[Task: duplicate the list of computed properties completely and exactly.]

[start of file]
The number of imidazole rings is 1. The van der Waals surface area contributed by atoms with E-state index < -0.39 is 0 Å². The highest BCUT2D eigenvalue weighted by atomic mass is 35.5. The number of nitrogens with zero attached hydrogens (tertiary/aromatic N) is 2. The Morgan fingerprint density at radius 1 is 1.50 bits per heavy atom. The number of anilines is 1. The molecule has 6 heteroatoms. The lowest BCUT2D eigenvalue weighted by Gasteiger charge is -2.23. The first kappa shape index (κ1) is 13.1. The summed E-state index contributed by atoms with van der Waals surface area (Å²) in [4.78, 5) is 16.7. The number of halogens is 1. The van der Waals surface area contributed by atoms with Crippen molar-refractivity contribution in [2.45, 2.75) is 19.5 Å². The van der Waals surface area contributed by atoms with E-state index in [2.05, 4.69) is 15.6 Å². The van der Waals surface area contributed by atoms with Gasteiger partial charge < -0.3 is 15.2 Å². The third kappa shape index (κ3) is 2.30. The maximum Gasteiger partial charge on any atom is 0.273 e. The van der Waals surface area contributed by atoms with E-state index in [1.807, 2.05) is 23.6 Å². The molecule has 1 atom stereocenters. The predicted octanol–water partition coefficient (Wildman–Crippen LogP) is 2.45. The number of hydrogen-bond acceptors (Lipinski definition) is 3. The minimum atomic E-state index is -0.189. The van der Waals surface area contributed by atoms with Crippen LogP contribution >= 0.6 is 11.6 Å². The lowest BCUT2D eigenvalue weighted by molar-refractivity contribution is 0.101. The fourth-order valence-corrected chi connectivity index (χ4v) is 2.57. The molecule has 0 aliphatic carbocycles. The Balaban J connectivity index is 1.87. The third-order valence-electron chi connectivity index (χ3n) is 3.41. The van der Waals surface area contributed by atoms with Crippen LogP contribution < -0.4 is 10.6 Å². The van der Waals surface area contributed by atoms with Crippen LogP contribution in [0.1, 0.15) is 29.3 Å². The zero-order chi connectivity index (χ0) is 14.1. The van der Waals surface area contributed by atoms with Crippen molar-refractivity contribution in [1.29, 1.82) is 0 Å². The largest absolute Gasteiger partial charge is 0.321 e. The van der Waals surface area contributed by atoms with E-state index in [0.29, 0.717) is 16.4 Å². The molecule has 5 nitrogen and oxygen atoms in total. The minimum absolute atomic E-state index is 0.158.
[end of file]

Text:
The number of imidazole rings is 1. The van der Waals surface area contributed by atoms with E-state index < -0.39 is 0 Å². The highest BCUT2D eigenvalue weighted by atomic mass is 35.5. The number of nitrogens with zero attached hydrogens (tertiary/aromatic N) is 2. The Morgan fingerprint density at radius 1 is 1.50 bits per heavy atom. The number of anilines is 1. The molecule has 6 heteroatoms. The lowest BCUT2D eigenvalue weighted by Gasteiger charge is -2.23. The first kappa shape index (κ1) is 13.1. The summed E-state index contributed by atoms with van der Waals surface area (Å²) in [4.78, 5) is 16.7. The number of halogens is 1. The van der Waals surface area contributed by atoms with Crippen molar-refractivity contribution in [2.45, 2.75) is 19.5 Å². The van der Waals surface area contributed by atoms with E-state index in [2.05, 4.69) is 15.6 Å². The van der Waals surface area contributed by atoms with Gasteiger partial charge < -0.3 is 15.2 Å². The third kappa shape index (κ3) is 2.30. The maximum Gasteiger partial charge on any atom is 0.273 e. The van der Waals surface area contributed by atoms with E-state index in [1.807, 2.05) is 23.6 Å². The molecule has 1 atom stereocenters. The predicted octanol–water partition coefficient (Wildman–Crippen LogP) is 2.45. The number of hydrogen-bond acceptors (Lipinski definition) is 3. The minimum atomic E-state index is -0.189. The van der Waals surface area contributed by atoms with Crippen LogP contribution >= 0.6 is 11.6 Å². The lowest BCUT2D eigenvalue weighted by molar-refractivity contribution is 0.101. The fourth-order valence-corrected chi connectivity index (χ4v) is 2.57. The molecule has 0 aliphatic carbocycles. The Balaban J connectivity index is 1.87. The third-order valence-electron chi connectivity index (χ3n) is 3.41. The van der Waals surface area contributed by atoms with Crippen LogP contribution < -0.4 is 10.6 Å². The van der Waals surface area contributed by atoms with Crippen LogP contribution in [0.1, 0.15) is 29.3 Å². The zero-order chi connectivity index (χ0) is 14.1. The van der Waals surface area contributed by atoms with Crippen molar-refractivity contribution in [1.29, 1.82) is 0 Å². The largest absolute Gasteiger partial charge is 0.321 e. The van der Waals surface area contributed by atoms with E-state index in [0.29, 0.717) is 16.4 Å². The molecule has 5 nitrogen and oxygen atoms in total. The minimum absolute atomic E-state index is 0.158.